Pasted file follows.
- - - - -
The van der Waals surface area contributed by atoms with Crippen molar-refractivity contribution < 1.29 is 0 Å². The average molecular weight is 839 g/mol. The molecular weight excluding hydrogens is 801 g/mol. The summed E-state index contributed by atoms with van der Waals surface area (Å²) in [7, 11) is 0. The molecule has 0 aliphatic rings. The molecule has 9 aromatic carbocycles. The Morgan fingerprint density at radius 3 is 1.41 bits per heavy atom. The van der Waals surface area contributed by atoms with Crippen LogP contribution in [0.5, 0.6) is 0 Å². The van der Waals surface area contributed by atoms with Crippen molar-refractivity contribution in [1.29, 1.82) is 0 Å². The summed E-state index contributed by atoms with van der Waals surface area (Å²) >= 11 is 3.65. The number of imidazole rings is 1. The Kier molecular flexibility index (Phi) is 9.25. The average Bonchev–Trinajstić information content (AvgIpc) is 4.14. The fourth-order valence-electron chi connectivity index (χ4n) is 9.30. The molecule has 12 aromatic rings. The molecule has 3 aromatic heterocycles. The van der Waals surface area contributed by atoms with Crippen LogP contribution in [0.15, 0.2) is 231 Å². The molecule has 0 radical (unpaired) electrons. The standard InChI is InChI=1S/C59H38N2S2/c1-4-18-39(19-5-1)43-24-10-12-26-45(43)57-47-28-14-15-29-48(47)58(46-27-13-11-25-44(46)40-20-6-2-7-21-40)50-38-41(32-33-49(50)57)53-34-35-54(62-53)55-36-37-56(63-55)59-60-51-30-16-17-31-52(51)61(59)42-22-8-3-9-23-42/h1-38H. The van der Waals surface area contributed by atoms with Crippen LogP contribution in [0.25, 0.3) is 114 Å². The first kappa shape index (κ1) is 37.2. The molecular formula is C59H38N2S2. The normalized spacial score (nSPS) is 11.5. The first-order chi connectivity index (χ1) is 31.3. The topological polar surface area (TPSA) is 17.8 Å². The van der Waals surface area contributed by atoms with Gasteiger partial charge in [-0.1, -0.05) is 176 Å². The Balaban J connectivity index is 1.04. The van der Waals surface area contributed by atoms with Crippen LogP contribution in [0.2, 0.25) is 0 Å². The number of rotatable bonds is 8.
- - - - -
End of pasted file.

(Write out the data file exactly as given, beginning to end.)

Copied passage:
The van der Waals surface area contributed by atoms with Crippen molar-refractivity contribution < 1.29 is 0 Å². The average molecular weight is 839 g/mol. The molecular weight excluding hydrogens is 801 g/mol. The summed E-state index contributed by atoms with van der Waals surface area (Å²) in [7, 11) is 0. The molecule has 0 aliphatic rings. The molecule has 9 aromatic carbocycles. The Morgan fingerprint density at radius 3 is 1.41 bits per heavy atom. The van der Waals surface area contributed by atoms with Crippen LogP contribution in [0.5, 0.6) is 0 Å². The van der Waals surface area contributed by atoms with Crippen molar-refractivity contribution in [1.29, 1.82) is 0 Å². The summed E-state index contributed by atoms with van der Waals surface area (Å²) >= 11 is 3.65. The number of imidazole rings is 1. The Kier molecular flexibility index (Phi) is 9.25. The average Bonchev–Trinajstić information content (AvgIpc) is 4.14. The fourth-order valence-electron chi connectivity index (χ4n) is 9.30. The molecule has 12 aromatic rings. The molecule has 3 aromatic heterocycles. The van der Waals surface area contributed by atoms with Crippen LogP contribution in [0.15, 0.2) is 231 Å². The molecule has 0 radical (unpaired) electrons. The standard InChI is InChI=1S/C59H38N2S2/c1-4-18-39(19-5-1)43-24-10-12-26-45(43)57-47-28-14-15-29-48(47)58(46-27-13-11-25-44(46)40-20-6-2-7-21-40)50-38-41(32-33-49(50)57)53-34-35-54(62-53)55-36-37-56(63-55)59-60-51-30-16-17-31-52(51)61(59)42-22-8-3-9-23-42/h1-38H. The van der Waals surface area contributed by atoms with Crippen LogP contribution in [0.25, 0.3) is 114 Å². The first kappa shape index (κ1) is 37.2. The molecular formula is C59H38N2S2. The normalized spacial score (nSPS) is 11.5. The first-order chi connectivity index (χ1) is 31.3. The topological polar surface area (TPSA) is 17.8 Å². The van der Waals surface area contributed by atoms with Gasteiger partial charge in [-0.1, -0.05) is 176 Å². The Balaban J connectivity index is 1.04. The van der Waals surface area contributed by atoms with Crippen LogP contribution in [0.2, 0.25) is 0 Å². The number of rotatable bonds is 8.